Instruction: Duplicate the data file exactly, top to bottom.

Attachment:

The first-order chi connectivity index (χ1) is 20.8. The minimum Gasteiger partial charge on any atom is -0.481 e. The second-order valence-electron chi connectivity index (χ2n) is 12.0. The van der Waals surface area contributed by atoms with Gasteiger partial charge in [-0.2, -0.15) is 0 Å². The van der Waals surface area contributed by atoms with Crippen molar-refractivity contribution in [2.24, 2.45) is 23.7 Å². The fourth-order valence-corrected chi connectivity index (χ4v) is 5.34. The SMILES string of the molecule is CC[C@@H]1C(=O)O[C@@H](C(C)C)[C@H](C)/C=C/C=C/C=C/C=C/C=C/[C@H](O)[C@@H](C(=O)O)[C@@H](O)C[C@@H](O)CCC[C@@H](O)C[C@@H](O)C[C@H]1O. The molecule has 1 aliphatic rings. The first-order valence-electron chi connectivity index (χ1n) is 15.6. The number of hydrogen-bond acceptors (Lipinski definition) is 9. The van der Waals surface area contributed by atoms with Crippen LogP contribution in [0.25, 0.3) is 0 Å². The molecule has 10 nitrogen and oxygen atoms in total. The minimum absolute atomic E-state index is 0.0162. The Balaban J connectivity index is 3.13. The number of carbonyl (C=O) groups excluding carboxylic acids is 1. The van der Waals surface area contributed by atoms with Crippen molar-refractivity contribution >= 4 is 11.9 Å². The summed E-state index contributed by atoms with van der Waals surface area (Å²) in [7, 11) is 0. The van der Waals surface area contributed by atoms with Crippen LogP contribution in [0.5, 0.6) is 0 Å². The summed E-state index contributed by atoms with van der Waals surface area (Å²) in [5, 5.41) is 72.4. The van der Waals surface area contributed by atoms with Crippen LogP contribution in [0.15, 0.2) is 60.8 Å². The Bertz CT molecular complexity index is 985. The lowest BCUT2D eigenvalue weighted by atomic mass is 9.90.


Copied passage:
The first-order chi connectivity index (χ1) is 20.8. The minimum Gasteiger partial charge on any atom is -0.481 e. The second-order valence-electron chi connectivity index (χ2n) is 12.0. The van der Waals surface area contributed by atoms with Gasteiger partial charge in [-0.2, -0.15) is 0 Å². The van der Waals surface area contributed by atoms with Crippen molar-refractivity contribution in [2.24, 2.45) is 23.7 Å². The fourth-order valence-corrected chi connectivity index (χ4v) is 5.34. The SMILES string of the molecule is CC[C@@H]1C(=O)O[C@@H](C(C)C)[C@H](C)/C=C/C=C/C=C/C=C/C=C/[C@H](O)[C@@H](C(=O)O)[C@@H](O)C[C@@H](O)CCC[C@@H](O)C[C@@H](O)C[C@H]1O. The molecule has 1 aliphatic rings. The first-order valence-electron chi connectivity index (χ1n) is 15.6. The number of hydrogen-bond acceptors (Lipinski definition) is 9. The van der Waals surface area contributed by atoms with Crippen LogP contribution in [0.25, 0.3) is 0 Å². The molecule has 10 nitrogen and oxygen atoms in total. The minimum absolute atomic E-state index is 0.0162. The Balaban J connectivity index is 3.13. The number of carbonyl (C=O) groups excluding carboxylic acids is 1. The van der Waals surface area contributed by atoms with Crippen molar-refractivity contribution >= 4 is 11.9 Å². The summed E-state index contributed by atoms with van der Waals surface area (Å²) in [7, 11) is 0. The van der Waals surface area contributed by atoms with Crippen LogP contribution in [0.5, 0.6) is 0 Å². The summed E-state index contributed by atoms with van der Waals surface area (Å²) in [5, 5.41) is 72.4. The van der Waals surface area contributed by atoms with Crippen LogP contribution in [0.15, 0.2) is 60.8 Å². The Bertz CT molecular complexity index is 985. The lowest BCUT2D eigenvalue weighted by atomic mass is 9.90.